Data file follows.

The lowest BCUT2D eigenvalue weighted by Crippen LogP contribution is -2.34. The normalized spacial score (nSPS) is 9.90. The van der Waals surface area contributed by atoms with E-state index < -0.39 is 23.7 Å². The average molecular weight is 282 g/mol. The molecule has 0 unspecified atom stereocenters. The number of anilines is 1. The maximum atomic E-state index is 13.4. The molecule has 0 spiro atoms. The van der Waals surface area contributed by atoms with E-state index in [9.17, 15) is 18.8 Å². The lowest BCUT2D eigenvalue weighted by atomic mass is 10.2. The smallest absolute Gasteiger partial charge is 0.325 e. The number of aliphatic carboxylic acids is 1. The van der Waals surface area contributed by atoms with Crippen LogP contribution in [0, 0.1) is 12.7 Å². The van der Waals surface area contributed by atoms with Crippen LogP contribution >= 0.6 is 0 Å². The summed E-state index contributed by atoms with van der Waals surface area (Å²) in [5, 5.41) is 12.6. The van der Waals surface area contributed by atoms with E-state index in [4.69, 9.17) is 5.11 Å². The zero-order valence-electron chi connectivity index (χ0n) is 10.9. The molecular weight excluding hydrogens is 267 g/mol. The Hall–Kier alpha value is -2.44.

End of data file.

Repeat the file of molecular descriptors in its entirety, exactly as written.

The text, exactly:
The lowest BCUT2D eigenvalue weighted by Crippen LogP contribution is -2.34. The normalized spacial score (nSPS) is 9.90. The van der Waals surface area contributed by atoms with E-state index < -0.39 is 23.7 Å². The average molecular weight is 282 g/mol. The molecule has 0 unspecified atom stereocenters. The number of anilines is 1. The maximum atomic E-state index is 13.4. The molecule has 0 spiro atoms. The van der Waals surface area contributed by atoms with E-state index in [9.17, 15) is 18.8 Å². The lowest BCUT2D eigenvalue weighted by atomic mass is 10.2. The smallest absolute Gasteiger partial charge is 0.325 e. The number of aliphatic carboxylic acids is 1. The van der Waals surface area contributed by atoms with Crippen LogP contribution in [0, 0.1) is 12.7 Å². The van der Waals surface area contributed by atoms with Crippen LogP contribution >= 0.6 is 0 Å². The summed E-state index contributed by atoms with van der Waals surface area (Å²) in [5, 5.41) is 12.6. The van der Waals surface area contributed by atoms with E-state index in [4.69, 9.17) is 5.11 Å². The zero-order valence-electron chi connectivity index (χ0n) is 10.9. The molecular weight excluding hydrogens is 267 g/mol. The Hall–Kier alpha value is -2.44.